Sunday, April 10, 2011

Creating an Image from Scratch

When I saw what this common tern did,
I had to laugh.  Terns are interesting birds and I always get very "focused" when they appear on the scene.  Things play out before you and if you are not paying attention, you will never see these fascinating details.  That was the case with this bird.  I have had the wrong idea since youth that birds are limited in what they can do while in flight.  For example, thinking that a flying bird cannot turn it's head because it has to watch where it is going.  That myth has just kind of hung on in my thinking despite knowing better.

I had been tracking this tern with my lens when it turned and flew directly at me.  One of the most difficult shots to take (at least for me) is of a bird flying right over me.  I use a tripod which is a little shorter than I would like.  Not by much, but I have to stoop over a little even when it is fully extended.  To point the lens straight up in the air and continue to look through the viewfinder is a difficult manuever because I have to bend over quite a bit more and try to keep the bird framed.  All the time, there are some physics in play regarding the speed of the bird.  While it is out in front of me, it appears to be flying at a relatively slow speed, but as it gets closer, the speed increases.  It is kind of like a visual equivalent of the doppler effect.  By the time the bird is directly over me, it is really moving.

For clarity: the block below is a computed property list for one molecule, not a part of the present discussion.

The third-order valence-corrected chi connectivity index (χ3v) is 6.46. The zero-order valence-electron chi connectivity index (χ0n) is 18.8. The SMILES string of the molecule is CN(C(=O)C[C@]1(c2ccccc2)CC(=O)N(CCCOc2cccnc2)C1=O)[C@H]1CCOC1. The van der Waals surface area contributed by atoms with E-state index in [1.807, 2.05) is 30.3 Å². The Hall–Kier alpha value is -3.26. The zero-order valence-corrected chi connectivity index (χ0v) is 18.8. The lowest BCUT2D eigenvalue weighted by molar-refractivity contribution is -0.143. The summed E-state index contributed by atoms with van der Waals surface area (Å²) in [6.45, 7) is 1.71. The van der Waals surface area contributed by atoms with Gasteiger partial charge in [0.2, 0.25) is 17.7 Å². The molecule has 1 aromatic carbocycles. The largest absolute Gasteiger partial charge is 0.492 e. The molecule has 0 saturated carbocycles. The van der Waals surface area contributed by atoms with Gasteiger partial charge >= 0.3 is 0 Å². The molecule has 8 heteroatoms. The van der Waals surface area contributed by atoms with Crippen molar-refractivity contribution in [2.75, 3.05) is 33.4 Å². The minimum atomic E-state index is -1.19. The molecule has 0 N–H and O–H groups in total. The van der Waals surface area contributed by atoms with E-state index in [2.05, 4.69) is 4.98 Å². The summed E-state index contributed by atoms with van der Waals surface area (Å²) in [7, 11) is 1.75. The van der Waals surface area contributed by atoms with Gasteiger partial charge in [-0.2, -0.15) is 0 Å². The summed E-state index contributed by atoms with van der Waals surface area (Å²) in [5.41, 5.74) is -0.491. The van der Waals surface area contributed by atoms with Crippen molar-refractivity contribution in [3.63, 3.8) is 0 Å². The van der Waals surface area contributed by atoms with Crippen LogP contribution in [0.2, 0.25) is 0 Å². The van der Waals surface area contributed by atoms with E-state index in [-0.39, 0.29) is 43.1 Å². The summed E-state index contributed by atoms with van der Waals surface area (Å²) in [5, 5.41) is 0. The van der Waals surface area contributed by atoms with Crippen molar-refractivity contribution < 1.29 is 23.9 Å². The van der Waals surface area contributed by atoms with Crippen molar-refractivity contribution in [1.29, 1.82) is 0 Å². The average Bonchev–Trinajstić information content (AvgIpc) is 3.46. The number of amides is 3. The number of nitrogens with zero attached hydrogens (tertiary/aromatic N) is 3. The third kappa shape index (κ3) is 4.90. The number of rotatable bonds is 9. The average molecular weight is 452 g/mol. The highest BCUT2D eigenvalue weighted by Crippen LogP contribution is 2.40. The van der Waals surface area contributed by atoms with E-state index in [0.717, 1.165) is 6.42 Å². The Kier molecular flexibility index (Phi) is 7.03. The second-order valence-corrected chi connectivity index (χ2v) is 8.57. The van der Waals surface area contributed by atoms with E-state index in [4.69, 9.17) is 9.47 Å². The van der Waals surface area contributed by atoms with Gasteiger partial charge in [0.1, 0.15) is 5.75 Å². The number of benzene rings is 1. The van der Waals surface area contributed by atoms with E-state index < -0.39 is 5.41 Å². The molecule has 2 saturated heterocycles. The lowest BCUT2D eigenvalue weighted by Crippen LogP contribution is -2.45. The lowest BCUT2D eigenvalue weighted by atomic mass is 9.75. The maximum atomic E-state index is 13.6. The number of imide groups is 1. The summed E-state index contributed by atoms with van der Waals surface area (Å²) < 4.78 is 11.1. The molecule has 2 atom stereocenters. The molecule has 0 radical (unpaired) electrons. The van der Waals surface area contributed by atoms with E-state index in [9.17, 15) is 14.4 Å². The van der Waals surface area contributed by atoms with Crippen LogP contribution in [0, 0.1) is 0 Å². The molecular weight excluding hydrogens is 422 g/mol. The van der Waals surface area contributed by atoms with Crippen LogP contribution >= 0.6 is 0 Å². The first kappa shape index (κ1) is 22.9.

In most cases when this happens, it is all I can do to keep a bird framed and the action of attempting to point the camera through a fast arc causes me to shake the whole set-up enough to end up with blurring in the resulting photos.  So, in the split second when this tern went over me, I thought for sure I had missed the picture.  I immediately brought it up on the LCD screen and to my great surprise, the image was tack sharp!  I couldn't believe it.  As a bonus, it was nearly perfectly exposed.  The icing on the cake, however, was the fascinating detail that a tern can fly and scratch it's chin at the same time.

This photo has always put me in mind of a butterfly or other insect in a museum collection.  It looks like it is a specimen that has been pinned down.  It is ironic that the tern was flying so fast yet the resulting image appears so static.  A one in a million chance that I caught this?  No, actually I photographed another tern just a couple weeks later doing the same thing, so it is more like two in a million.

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